You would think that by the end of a 12-day festival of music, dance, theater and culture celebrating Sam D. Champ's little canoe trip 400 years ago that this kid wouldn't have anything left in the tank. Oh, how wrong you would be. While some people might have felt they have been entertained to within an inch of their lives over these last two weeks (my editrix, for one), I feel like I could go on for weeks, months even.
Truthfully, I couldn't really go on much longer, which is good, since I have run out of underwear and there are fruit flies hovering over my dirty dishes. I blame Jay Craven, the impresario behind the festivities, for my slovenliness of the past two weeks. Of course, all good things must come to an end, including the waterfront festival, which rolled to a stop last night with the final presentation of "Aurelia's Oratorio," a dreamlike opus of whimsy and elan that felt like being stuck headfirst in a champagne flute full of effervescence. Or so said the event guidebook. Or so I paraphrased it.
This is what having no bones looks like.
If this performance was meant to be the piece de resistance of the festival, I'm quite sure it succeeded. The show was performed by Aurelia Thierree and written by her mother, Victoria Thierree Chaplin, daughter of the late Charlie Chaplin, le Petit Charlot. Clearly, Thierree comes from fine theatrical stock. Her grandfather is renowned for elevating physical comedy and hobo-dom to an art form and her parents, no slouches themselves, perfected the circus/performance art combo platter that served as the forerunner to the cirque style of theatrics.
I've seen a great deal of theater in my life and I can honestly say I can't remember a time when I've been so rapt by a performance. I'm not sure I closed my mouth the entire time. If the show had been outside, I'm sure I my gaping gob would have caught its fair share of flies. Not only was I completely awestruck by Thierree's contortions and acrobatics, but the whole package gave me goosebumps and not just because I was scared Thierree would fall from her ersatz hammock that was hung practically in the rafters.
If I was a more awesome writer, I could tell you just what I saw. You would be able to see it with your own eyeballs. But sadly, you're stuck with this. For 70 minutes, the audience watched Thierree slowly emerge from a bureau, swing on curtains suspended high above the stage, become trapped in a lace cage, get molested by vintage puppets, sit upside down in a sedan chair and take quotidian actions like drying clothing, eating ice cream and arranging flowers and flip them on their ear. At one point in the show, Thierree turns to ashes. Then her male counterpart in the show alights the stage with a dustpan and brush, sweeps up her remains and reanimates her. For the finale, the audience watches as a toy train chugs around a track seemingly right through Thierree's belly. It's circus-inspired illusion at its best — textural and rich, set to mournful violin requiems and warbling accordion tunes. Oh, and there was tap-dancing.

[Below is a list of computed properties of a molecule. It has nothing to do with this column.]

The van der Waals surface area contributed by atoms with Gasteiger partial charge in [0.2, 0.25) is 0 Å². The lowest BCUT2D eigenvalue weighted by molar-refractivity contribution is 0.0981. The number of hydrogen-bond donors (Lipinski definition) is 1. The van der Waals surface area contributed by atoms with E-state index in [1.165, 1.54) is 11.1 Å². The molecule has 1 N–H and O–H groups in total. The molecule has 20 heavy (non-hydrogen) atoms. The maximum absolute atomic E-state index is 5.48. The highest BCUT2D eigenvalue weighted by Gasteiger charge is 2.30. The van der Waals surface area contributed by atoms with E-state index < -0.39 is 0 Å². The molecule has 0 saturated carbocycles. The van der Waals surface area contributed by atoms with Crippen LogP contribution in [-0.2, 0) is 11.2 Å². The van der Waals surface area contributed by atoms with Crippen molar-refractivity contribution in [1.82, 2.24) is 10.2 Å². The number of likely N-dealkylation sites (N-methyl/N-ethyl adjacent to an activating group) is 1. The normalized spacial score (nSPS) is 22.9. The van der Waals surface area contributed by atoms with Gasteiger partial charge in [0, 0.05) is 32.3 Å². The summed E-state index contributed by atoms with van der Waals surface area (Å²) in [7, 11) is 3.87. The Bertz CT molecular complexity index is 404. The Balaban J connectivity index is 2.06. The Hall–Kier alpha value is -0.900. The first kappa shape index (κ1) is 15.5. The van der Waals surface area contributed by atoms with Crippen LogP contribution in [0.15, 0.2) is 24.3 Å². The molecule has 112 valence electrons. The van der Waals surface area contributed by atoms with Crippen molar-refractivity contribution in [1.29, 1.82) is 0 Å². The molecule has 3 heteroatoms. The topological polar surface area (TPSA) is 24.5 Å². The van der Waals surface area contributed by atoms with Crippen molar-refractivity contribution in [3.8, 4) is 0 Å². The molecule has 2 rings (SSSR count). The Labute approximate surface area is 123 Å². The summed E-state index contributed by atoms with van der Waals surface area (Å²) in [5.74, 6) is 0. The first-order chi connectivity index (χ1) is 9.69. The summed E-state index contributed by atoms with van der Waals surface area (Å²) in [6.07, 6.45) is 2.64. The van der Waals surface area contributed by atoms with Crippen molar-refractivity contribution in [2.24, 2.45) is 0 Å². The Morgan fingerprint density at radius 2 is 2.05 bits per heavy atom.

Despite the fact that this type of French absurdism cum circus art is over most of our heads (and by "our" I mean "dumb Americans"), the audience dug it. Whether or not they got it is another thing. I know I sure didn't get it. But if there was a story, comprehension wasn't necessary in order to enjoy the performance. And thank goodness for that.
When I got home, I couldn't shake the images of Thierree and her partner flitting all over the stage, their sinewy frames practically weightless. For a good hour, I, too, thought I was weightless. All 150 graceless pounds of me. I pranced through my kitchen as I microwaved my dinner. I jumped into my tattered sweatpants, both feet at once. I twirled into the living room to watch "America's Got Talent." I was positively bubbling over.
It was a fitting production on which to end the festival. As high-paid festival mastermind, Jay Craven, put it, Champlain was all about his dreams and "Aurelia's Oratorio" is sort of dreamy, and like, whatever, so it was a natural fit. I can't wait for the quincentenary.